Michael Andretti the best record of any current major American open wheel driver, with 42 victories to date. "I probably didn't enjoy my wins as much as Dad did. My mental state was driving me there. It wasn't that I didn't enjoy racing. I loved it. I had the passion for it."

While his father retired at the age of 54, Michael Andretti is still a relatively young 40 years old. "Dad and I are two totally different people. I have other interests besides driving. Dad's total interest in life was driving the race car while I always liked things outside the car, enjoyed the business side of it and things like that, and he hated it. That's the difference.

Michael Andretti and Tony Kanaan.
Photo by McQueeney.
"I really wanted to look beyond my driving years and knew I wanted to stay in the sport once I retired. Because I like the business side, I started pursuing team ownership about five years ago. Maybe I had another year or two of competition in me but, having bought this team, I can't give my driving the 100% focus I need to be competitive race in and race out. I chose to retire. I wanted to do it here at Indianapolis because I wanted one last good shot at winning."

During the years between 1996 and 2000, Andretti did not compete at the Indianapolis Motor Speedway. "They really could have been my five best years to win [with Newman/Haas Racing) and it's a shame. I feel I am one of the victims caught in the middle of the political struggles. It is tough, but then again, that's life. And if you can't control it, then that's just the way it is."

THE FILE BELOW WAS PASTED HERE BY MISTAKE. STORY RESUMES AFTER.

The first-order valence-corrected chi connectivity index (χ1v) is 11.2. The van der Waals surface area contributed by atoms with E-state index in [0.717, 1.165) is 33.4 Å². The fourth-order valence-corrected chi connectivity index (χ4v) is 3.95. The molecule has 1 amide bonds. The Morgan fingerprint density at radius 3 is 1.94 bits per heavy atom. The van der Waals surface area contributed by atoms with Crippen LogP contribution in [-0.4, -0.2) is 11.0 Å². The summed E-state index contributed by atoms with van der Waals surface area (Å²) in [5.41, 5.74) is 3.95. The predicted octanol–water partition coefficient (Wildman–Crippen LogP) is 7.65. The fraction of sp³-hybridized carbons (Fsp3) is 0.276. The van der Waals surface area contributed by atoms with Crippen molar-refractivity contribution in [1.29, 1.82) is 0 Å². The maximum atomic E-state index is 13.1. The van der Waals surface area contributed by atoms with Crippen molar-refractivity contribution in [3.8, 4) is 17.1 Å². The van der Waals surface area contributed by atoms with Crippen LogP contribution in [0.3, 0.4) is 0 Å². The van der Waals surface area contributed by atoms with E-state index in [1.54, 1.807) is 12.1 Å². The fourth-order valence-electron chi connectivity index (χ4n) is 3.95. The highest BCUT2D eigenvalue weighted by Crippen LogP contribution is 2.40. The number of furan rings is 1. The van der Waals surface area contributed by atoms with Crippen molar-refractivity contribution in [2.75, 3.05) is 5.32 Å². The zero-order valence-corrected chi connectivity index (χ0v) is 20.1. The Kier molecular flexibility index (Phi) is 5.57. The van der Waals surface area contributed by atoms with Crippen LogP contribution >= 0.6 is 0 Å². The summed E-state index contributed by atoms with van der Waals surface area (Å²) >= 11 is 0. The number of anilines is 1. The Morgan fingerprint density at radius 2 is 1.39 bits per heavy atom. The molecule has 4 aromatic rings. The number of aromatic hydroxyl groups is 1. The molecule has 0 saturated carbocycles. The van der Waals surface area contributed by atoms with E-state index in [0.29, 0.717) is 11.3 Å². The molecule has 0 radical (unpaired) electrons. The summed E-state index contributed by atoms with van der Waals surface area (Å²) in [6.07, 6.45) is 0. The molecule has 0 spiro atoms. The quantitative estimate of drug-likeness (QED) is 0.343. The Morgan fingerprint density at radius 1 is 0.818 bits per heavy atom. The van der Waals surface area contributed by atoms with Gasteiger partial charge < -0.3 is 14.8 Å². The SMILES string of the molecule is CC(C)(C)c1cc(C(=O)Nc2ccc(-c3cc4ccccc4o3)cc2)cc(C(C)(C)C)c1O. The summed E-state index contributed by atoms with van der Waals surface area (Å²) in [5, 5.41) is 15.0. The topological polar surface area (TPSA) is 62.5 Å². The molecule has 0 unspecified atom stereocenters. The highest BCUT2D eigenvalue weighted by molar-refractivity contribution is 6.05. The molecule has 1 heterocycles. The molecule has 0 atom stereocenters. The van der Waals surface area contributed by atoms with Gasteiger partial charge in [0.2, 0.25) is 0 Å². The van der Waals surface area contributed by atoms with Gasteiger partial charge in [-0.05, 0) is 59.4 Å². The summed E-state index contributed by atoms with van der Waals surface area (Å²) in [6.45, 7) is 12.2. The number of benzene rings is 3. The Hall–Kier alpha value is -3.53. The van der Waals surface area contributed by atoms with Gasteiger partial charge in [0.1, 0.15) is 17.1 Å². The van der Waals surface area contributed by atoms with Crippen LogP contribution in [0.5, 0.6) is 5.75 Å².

Having placed Andretti Green Racing into a first season of Indy Racing League competition, Michael is pleased with the results thus far. "I really enjoy the people here. They are very fair to competitors."

Recognizing, as a team owner, that it is a "very long road ahead, I like the positive direction of the Indy Racing League's business plan. They are getting support of good teams and good drivers. Sponsors are coming over and supporting it. Manufacturers are putting huge marketing dollars into the IndyCar Series. And you have a great rules package, stable for a long period of time. So it has a lot of things going for it.

"As we continue to put on a good show the series will come around. Do I think there will eventually be one top-notch American open wheel series? Yes, probably." The departure of talent from the open wheel ranks doesn't bother Andretti. "Guys will always want the purity of open wheel competition, but they've also got to look at the other side. I can't count the number of times I've been asked to drive in NASCAR and there's no telling if I'll end up owning a NASCAR team. We'll look at it all. The options are open."

Tony Kanaan and Michael Andretti.
Photo by McQueeney.
For the immediate future, Michael Andretti will focus on his IndyCar Series team, Andretti Green Racing. He'll continue to live in Nazareth, PA. "I can talk by phone with Kevin [Savoree] and Kim [Green]. They run the day- to-day operation of the team. I'm not needed here everyday. I come in a couple of times a month and that's just fine."